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Commercial Marketplace 1999


Commercial Marketplace 1999
February 18, 1999

Retail forecast: ethnic malls and urban villages

TRF Management

Retail properties have a greater impact on a community than any other property type. A new or rehabbed shopping center or the addition of a major retailer often becomes a catalyst for additional neighborhood development. A successful retail development usually is the stimulus for another retail project, which then becomes the stimulus for yet another retail project and on and on.

The best example of this phenomenon is the recent turn around in Seattles retail core.

Once Nordstrom committed to locating its flagship store in a vacant department store, several retailers committed to downtown sites. Vacant buildings were remodeled and leased to trendy retailers and upscale restaurants. A second vertical mall was developed and connected by a skybridge to the new Nordstrom store.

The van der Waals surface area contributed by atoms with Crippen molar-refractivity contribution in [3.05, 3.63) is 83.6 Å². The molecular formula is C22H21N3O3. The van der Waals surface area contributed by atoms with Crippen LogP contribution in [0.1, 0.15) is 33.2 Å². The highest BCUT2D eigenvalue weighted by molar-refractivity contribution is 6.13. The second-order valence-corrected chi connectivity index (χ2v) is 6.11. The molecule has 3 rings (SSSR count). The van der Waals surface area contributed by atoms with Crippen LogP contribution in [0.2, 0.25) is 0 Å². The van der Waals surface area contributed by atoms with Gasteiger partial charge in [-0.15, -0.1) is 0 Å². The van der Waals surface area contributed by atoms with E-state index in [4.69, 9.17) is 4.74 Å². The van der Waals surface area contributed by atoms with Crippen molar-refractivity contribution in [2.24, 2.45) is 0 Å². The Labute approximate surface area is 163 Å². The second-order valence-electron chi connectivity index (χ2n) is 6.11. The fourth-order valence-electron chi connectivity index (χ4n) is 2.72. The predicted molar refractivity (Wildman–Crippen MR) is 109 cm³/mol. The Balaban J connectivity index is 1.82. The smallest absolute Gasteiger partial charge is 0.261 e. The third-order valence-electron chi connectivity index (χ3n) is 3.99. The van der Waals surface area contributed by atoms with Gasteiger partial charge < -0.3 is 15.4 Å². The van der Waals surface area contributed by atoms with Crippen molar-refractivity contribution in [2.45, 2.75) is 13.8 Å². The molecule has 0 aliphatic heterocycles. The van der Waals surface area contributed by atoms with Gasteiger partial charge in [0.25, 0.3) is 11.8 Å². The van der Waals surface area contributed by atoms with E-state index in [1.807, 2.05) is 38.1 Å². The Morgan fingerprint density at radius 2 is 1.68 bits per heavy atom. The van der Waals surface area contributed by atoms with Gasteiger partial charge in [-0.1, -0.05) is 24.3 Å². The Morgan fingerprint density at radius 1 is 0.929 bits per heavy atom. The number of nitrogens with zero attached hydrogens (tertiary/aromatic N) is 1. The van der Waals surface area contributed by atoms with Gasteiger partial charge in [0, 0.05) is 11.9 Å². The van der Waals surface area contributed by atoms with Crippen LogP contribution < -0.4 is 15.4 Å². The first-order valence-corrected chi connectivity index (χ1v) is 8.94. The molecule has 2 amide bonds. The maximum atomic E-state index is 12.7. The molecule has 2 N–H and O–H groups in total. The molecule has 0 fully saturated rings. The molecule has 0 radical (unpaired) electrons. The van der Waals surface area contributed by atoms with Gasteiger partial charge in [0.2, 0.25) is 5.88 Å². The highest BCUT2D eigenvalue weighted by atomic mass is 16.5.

In just a few years, the direction of downtown Seattle changed from the typical big city central business district which is lifeless during the evenings and on weekends to one of only a few vibrant, 24-hour downtowns in America.

University Village QFC
Fireplaces and cozy couches have come to grocery stores, such as the University Village QFC. Retailers are finding that entertainment and comfort sell.
Photo by Jon Savelle

Even suburban downtowns are benefiting from new or redeveloped retail projects. Redmond Town Center, one of just three lifestyle centers in Washington, has transformed downtown Redmond from a sleepy area with good but limited retailers and restaurants to an exciting area with national retailers, packed restaurants and new merchants in a development designed to resemble a cozy downtown of yesteryear.